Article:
New Guidlines to help Children with Disabilities Get Active
Good News! New Government Guidelines to Help Children with Disabilities Get Active
If you’re the parent of a child with disabilities, you probably know how hard it can be to get your child active and participating in sports like other kids do. However, in the new Government guidelines it has been reccomended for them to do activities for around 120-180 minutes per week. Physical activity not only helps children with disabilities gain muscle tone and strength, but it can also encourage movement of the joints, improve coordination and mobility, and help with speech and language development. In addition, regular moderate exercise will also improve mood and could help you child create new social skills if they become involved in a team sport or join a class or cohort.
"Undertake 120 to 180 minutes of aerobic physical activity per week at a moderate-to-vigorous intensity – this can be achieved in different ways (for example, 20 minutes per day or 40 minutes 3 times per week) through activities such as walking or cycling
Complete challenging, but manageable, strength and balance activities 3 times per week which are particularly beneficial for muscle strength and motor skills – for example, indoor wall climbing, yoga, and modified sports such as basketball or football
When first starting to exercise, build up slowly to avoid injury break down their exercise into bite-size chunks of physical activity throughout the day to make it more manageable."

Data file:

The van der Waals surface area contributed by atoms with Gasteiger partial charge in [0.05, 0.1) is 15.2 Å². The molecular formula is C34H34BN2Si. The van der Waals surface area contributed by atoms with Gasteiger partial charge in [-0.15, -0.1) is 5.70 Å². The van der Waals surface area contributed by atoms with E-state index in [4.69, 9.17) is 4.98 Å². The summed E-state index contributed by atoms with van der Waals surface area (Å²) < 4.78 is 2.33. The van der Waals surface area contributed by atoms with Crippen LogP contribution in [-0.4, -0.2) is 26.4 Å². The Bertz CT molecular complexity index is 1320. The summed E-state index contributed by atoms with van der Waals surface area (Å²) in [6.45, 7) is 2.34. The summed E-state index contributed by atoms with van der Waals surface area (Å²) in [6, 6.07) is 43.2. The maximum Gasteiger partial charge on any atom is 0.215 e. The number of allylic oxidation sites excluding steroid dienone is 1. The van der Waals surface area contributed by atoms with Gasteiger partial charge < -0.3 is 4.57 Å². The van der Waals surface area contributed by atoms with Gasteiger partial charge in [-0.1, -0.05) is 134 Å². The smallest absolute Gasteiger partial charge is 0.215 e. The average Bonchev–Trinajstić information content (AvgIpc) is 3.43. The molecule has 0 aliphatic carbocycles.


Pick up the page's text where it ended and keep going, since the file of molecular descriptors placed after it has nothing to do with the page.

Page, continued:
The UK CMOs, Professor Sir Chris Whitty, Professor Sir Michael McBride, Professor Sir Gregor Smith and Sir Frank Atherton, said: "We are delighted to present this report and infographic which are an important step forward in addressing the gap in physical activity guidelines for disabled children and disabled young people. We encourage schools, parents, carers and healthcare professionals to communicate and promote these guidelines across their wider professional networks to enable appropriate physical activity opportunities for disabled children and disabled young people in their communities."
Resources and tips
You can read the full press on the Government website release here Early Years Alliance have also written an article about it which you can read here You can also check out our blog on how to choose and activity for your child here We hope that you find our post on guidelines to support disabled children helpful.
If you would like more information or have any questions, please contact us. We are happy to help!